The Eastside Harvest House is aiming to be a net-zero energy building. That means that it will generate on site at least 100% of the energy it uses on site. All the energy the homeowners use for heating, hot water, air conditioning, lighting, cooking, fans, pumps, computers—everything—is expected to be 15,500 kWh (kilowatt hours) for a whole year.
To generate that much electricity, they need to install a 17 kW (kilowatt) PV (photovoltaic) system. A fixed 1 kW PV array tilted at a near optimum 25 degree angle from the horizontal and facing due south generates about 980 kWh annually in the Seattle area, even with our notoriously cloudy weather.
That means we need a 60 foot long by 24 foot tall array. We can’t use the roof of the house or garage because they face the wrong direction, aren’t steep enough, and are too small. So the solar contractor built a custom rack from steel pipe. It runs over the garage and is partly supported by the garage roof. The rest lands on concrete footings on the ground, each at a different height which required precise lengths of pipe.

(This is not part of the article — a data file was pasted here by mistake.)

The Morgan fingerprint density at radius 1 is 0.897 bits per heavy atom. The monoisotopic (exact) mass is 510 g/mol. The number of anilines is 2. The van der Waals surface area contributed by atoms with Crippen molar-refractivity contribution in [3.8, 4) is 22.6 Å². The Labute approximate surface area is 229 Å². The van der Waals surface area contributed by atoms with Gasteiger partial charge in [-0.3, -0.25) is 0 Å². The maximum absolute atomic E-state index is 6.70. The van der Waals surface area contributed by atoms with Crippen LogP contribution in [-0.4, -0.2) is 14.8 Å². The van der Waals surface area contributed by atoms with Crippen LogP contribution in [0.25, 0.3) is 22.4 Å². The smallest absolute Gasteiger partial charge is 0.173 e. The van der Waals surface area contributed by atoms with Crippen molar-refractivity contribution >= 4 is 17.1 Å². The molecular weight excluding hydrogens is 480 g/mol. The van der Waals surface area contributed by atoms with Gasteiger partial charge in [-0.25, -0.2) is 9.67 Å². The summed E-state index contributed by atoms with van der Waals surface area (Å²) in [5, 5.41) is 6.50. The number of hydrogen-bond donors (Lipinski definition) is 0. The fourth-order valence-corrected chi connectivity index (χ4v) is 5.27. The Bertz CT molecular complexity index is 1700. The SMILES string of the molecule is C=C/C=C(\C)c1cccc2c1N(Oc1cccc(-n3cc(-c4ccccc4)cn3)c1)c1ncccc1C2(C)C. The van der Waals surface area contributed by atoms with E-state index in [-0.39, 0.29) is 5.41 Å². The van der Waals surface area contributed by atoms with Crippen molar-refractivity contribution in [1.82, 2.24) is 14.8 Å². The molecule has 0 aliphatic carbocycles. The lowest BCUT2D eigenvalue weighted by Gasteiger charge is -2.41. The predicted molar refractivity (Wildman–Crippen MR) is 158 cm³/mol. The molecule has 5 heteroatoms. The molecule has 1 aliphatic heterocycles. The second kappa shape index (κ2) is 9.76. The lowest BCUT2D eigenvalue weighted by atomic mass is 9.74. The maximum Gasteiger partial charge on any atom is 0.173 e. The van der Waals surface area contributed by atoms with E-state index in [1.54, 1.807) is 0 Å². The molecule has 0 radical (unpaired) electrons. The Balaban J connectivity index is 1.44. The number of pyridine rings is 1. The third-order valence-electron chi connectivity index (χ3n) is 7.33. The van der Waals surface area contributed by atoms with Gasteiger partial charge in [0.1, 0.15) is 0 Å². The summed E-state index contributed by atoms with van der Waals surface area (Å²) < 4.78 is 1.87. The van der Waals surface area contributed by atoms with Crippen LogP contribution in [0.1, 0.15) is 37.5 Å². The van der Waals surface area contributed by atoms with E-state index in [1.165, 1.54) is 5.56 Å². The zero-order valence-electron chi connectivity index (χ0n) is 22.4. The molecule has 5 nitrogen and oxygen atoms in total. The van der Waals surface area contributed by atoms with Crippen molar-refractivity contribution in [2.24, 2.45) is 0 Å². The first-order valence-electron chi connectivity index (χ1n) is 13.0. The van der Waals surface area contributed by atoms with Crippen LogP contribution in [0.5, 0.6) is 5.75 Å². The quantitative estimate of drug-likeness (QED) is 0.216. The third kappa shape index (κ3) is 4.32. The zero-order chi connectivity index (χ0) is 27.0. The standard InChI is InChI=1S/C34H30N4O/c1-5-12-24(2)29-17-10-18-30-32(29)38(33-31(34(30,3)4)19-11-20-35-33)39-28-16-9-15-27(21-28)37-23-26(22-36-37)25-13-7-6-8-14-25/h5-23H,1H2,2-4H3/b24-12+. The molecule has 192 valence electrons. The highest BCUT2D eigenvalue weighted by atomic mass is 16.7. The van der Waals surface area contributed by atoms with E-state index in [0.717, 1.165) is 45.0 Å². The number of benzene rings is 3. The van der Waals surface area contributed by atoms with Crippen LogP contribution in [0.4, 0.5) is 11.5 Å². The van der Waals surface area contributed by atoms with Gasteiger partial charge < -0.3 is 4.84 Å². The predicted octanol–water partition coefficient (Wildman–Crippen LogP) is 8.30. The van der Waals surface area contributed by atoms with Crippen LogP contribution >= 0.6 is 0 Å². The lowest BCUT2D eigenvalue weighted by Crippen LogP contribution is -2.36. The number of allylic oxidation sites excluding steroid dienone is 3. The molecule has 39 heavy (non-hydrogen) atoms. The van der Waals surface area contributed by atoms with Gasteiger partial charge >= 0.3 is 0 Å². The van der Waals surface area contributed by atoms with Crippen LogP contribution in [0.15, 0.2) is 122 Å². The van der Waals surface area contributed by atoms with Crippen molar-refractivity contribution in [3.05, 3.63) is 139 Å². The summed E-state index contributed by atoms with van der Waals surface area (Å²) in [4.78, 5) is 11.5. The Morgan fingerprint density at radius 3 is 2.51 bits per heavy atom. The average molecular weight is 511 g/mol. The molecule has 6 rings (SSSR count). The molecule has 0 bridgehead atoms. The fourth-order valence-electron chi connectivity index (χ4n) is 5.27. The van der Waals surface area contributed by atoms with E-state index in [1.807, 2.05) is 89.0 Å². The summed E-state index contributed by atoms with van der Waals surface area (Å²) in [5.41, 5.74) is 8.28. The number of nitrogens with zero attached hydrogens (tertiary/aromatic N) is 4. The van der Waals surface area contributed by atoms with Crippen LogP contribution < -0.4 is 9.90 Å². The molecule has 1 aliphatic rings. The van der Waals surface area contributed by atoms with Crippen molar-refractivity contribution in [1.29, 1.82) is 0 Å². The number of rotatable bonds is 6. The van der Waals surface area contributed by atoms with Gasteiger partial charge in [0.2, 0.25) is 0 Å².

The rack made use of standard pipe fittings to make it relatively easy to weld together in the shop and then assemble with bolts in the field. It is powdercoated black to stand up to the weather and look sleek. A structural engineer made sure it can resist strong winds trying to send the PV panels into the neighbor’s yard.